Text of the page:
Wednesday, March 4, 2015

Your Granular Achievement Report

Remember how we need standardized testing so that parents can have a complete picture of just how well their child is doing in school? Well, the folks at have whipped up a sample of what that carefully nuanced, deeply granulated report will look like. Let's check it out.

Actually, said out-checking won't take very long. The hyper-granulous ELA report for a hypothetical 11th grader of 2017 is just two pages long. It does have pretty graphics, but, well...

The first 1/3 page is a "how to read this" explanation that does an excellent job up space?

Then we get to David's first score. It's a 1980 out of 2400, which makes him Level 3 (there's a cool badge graphic just in case you're unsure of that number) and an explanation of Level 3 so that parents can impactfully appreciate the granulosity of this nuanced report. Here, in its entirety, is the explanation of Level 3:

Students who score in Level 3 show Moderate Understanding of the expectations for their grade and are likely to need additional support to be fully prepared for English in the next English course. They may need remediation for reading, writing, speaking and listening in college and careers after high school. These students should talk to their teachers and counselors about how to get extra help and course selection for the remainder of high school.

So, David did medium well on language and might need to get better at some stuff having to do with some sort of language use. Go to the office and ask, David's parents, because you might not be ready for college because of stuff, and things. And clearly, the only possible thing parents could ever want to know about a student is whether he's on the path to college or not.

And that's page one.

Page two tries to granulate things a bit more. We break language into five whole areas: Reading Literary Text, Reading Informational Text, Writing, Language and Speaking/Listening. For each David gets a ranking of above, at or below mastery. So, granules!

There are also some fun graphs that show how David compares within the district and within the testing consortium. Just in case you want to know whether to brag or be ashamed.

And there's a column offering strengths and weaknesses. One of David's strengths is "Demonstrating speaking and listening skills" (which leads me to really wonder what this future standardized test is going to look like). One of his weaknesses is "Understanding, interpreting and utilizing standard English, grammar and usage." If those don't seem like quite enough detail, the sheet also offers advice about what to ask your teachers or guidance counselors. What you can ask is a fancy version of, "What could we do so that David would be better." So you're welcome for that big piece of assistance, parents.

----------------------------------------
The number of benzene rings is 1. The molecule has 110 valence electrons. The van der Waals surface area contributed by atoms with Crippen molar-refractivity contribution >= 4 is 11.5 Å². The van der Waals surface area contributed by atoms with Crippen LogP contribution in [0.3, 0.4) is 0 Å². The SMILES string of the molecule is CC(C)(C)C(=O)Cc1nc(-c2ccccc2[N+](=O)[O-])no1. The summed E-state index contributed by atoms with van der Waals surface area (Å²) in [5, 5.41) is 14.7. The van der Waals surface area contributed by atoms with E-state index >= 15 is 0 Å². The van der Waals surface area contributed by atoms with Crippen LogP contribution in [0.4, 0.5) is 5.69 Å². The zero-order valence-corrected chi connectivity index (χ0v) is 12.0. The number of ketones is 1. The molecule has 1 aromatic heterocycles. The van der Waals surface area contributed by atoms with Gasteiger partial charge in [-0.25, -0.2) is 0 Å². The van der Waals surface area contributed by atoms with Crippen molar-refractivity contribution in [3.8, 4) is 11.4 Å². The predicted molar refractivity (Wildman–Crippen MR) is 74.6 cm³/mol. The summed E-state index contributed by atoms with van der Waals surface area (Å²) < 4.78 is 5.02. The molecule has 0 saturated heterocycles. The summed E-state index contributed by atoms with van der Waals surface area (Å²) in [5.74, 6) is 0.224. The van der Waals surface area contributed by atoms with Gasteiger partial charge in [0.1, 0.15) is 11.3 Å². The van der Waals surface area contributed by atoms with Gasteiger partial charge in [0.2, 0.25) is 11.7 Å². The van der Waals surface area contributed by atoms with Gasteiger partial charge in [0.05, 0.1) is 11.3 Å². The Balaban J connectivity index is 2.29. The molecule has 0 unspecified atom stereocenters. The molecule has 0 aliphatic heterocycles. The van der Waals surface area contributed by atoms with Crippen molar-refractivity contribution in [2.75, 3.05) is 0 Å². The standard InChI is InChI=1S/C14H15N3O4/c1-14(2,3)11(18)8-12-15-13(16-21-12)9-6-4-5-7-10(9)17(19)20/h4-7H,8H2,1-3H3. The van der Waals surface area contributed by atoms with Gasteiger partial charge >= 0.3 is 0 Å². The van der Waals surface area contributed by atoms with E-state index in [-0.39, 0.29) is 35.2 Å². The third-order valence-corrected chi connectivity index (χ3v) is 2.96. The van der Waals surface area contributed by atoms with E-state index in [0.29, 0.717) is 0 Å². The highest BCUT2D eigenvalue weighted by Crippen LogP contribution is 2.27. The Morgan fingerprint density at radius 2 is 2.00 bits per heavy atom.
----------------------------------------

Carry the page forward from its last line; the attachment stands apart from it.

And that is it. This is somehow worth our great national testing nightmare, because parents will enjoy such massive benefits from this form that tells them "Your kid got about a C, because reasons. And stuff." Clearly this is so much deeper than what any report card or regular papers sent home or conversation with a live human teacher could ever be.

Mostly I just want to create a t-shirt that says "I paid billions of tax dollars for a deeply nuanced granulated standardized test, and all I got was this lousy two page report." But I can see one other method to the test-developers madness. With reports this vague and useless, it would not be necessary to actually score the complete tests. Hell, you could crank these reports out just plugging in student names with randomly generated results, and you would probably be close to correct most of the time. The savings and increased revenue for the testing companies would be considerable.


  1. Yay, pretty graphics!

    Love the irony, Peter:

    "Clearly this is so much deeper than what any report card or regular papers sent home or conversation with a live human teacher could ever be."

  2. Yup, no need to actually correct the things. They've already accumulated so much data on David (zipcode, parents' level of education, socio-economic-linguistic status, etc.) that they can just churn out a report based on those things. It'd probably be pretty accurate, too. Who needs teachers, or for that matter, schools? Let's just put kids into the Testing-Mill version of education

  3. It reads like a collection of education-themed fortune cookie papers.
    Probably with about the same predictive capability.

  4. These tests won't show if David is talented at art, music, tech, athletics, cooking, or has skill in any of many other marginalized areas, but his flesh and blood teachers will know and can help guide him appropriately.

  5. David could be a dyslexic student with an IQ of 140.